1. Labelling of food product
Already before the horsemeat scandal the EU institutions had adopted a regulation on the provision of food information to consumers in October 2011. These rules will enter into force in December 2014 and include requirements about “nutrition information on processed foods”, “origin labelling of unprocessed meat” and “highlighting allergens”. Following the scandal, the Commission took further action regarding origin labelling to tackle the dysfunctions in the European food-supply chain and food processing industry. The topic will remain on the agenda of the next Commission and Parliament.
2. End of roaming charges
This is a major victory for consumers in Europe. Under the Commission’s proposal, mobile phone operators would soon not anymore have the right to charge an extra fee when you use your mobile phone in another Member State. There would be a cap on international call charges and intra-EU ones (€0.19/minute excluding VAT, for the latter). This would bring significant savings to holidaymakers and businessmen. The Commission also wants the EP and the Council to agree on the harmonisation of consumer rights. Finally, the Commission plans to cut red tape to facilitate competition between operators and make it easier for them to enter new markets.
3. Enhancing traveller rights
Over the past years, the EU institutions actively worked on developing air passenger rights after having already dealt with rail passenger rights during the previous legislature. The proposals are not yet fully approved, but they aim at clarifying some “legal grey areas”, improving the companies’ handling of complaints, sanctioning more effectively companies which do not respect passengers’ rights and ensuring that the compliance costs are not disproportionate. In particular, passengers shall receive better and quicker information on and solution to delays, and get new rights (e.g., on flight rescheduling or mishandled luggage). The new rules also want to remedy problems arising from a lack of price transparency or from the company’s insolvency. In addition, rules on package holidays are also being amended by a separate piece of European legislation to enhance holidaymakers’ rights.
4. Online shopping: a directive on consumer rights
This directive, adopted in 2011, shall be implemented in all Member States by now. It introduces a number of changes in favour of consumers. Prices must become more transparent and clearly visible. Pre-ticked boxes (e.g., those about choosing to receive “promotional offers”) shall be banned. To facilitate the cancellation of a purchase, the period to change your mind is extended to 14 days in most cases and an EU-wide model withdrawal form is introduced. In addition, the rights to refund are improved (e.g., the refund is to take place within two weeks of the cancellation) and information on who pays for returning goods should be clearly provided beforehand. Moreover, the use of credit cards and telephone hotlines shall not entail extra costs. Furthermore, additional specific rules apply to purchases of digital products. Finally, the new directive should make it easier for companies to trade across the whole EU thanks to a common set of rules and standard forms. SMEs and craftsmen will benefit from specific, lighter rules.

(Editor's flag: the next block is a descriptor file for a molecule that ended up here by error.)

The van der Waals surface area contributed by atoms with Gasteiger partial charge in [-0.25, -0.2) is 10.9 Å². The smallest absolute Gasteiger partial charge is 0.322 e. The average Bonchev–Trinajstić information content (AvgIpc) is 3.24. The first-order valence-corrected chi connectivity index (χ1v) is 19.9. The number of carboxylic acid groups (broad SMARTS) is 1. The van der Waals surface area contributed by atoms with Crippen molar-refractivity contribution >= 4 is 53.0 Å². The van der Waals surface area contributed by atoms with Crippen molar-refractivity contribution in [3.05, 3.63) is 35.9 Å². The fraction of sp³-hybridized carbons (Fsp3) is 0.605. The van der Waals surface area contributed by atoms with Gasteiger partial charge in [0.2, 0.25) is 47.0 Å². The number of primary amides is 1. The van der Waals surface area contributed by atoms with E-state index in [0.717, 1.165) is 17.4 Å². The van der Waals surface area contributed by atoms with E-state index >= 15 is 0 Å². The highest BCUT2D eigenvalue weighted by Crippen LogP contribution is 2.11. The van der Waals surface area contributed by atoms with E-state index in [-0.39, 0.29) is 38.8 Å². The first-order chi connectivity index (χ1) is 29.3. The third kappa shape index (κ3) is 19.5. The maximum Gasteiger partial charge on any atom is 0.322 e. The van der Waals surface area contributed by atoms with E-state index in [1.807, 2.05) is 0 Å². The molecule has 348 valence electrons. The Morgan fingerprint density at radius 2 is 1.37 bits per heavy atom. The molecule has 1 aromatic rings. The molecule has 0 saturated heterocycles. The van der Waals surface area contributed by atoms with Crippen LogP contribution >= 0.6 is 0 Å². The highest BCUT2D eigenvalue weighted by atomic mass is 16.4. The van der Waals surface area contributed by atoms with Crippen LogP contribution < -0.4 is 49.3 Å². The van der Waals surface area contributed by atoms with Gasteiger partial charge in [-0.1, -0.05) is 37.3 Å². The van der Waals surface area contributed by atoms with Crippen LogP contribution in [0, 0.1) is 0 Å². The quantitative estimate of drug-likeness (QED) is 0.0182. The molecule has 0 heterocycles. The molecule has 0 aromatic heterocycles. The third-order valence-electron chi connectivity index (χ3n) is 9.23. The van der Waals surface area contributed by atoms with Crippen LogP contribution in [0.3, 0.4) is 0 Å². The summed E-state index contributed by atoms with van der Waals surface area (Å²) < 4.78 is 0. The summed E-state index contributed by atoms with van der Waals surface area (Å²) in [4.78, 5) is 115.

5. Product safety
The Commission issued last year a proposal on a package to improve product safety and market surveillance. Several actions are planned, in particular: improving the exchange of information and the efficiency of existing tools; generalising the common risk assessment methodology for products and setting benchmarks; increasing cross-border cooperation on market surveillance; actively involving stakeholders; improving the supervision of supply chains; and better controlling products entering the EU.
6. Protecting consumers of financial services
The financial crisis has only reinforced the EU institutions’ objective that the finance serves the people. Many new rules were introduced or are awaiting their adoption. It is worth mentioning initiatives to ensure financial services providers provide adequate and sufficient information to clients, all the more when they are not specialists. Furthermore, several rules aim at guaranteeing the best execution of clients’ orders and preventing conflicts of interests and market abuse. Very recently, a new directive was adopted on mortgage credits to establish a Union-wide market and guarantee a strong consumer protection.
7. Consumer empowerment
In a bid to empower consumers, the Commission adopted in May 2012 the European Consumer Agenda. In particular, it wants to ensure consumers are better informed about their rights so that they may participate more effectively in the market. So, in matters of “consumer education”, the Commission set up an interactive online “consumer classroom” and the Europa Diary website. Moreover, information to consumers should also become more transparent: the excess of information is damaging, therefore making a better and clearer communication necessary. Finally, empowering consumers requires adequate remedies when their rights are violated. This includes developing rules on unfair commercial practices, cross-border cooperation for judicial and non-judicial solutions and some sector-specific legislation, without forgetting the need to ensure existing consumer protection legislation is effectively enforced.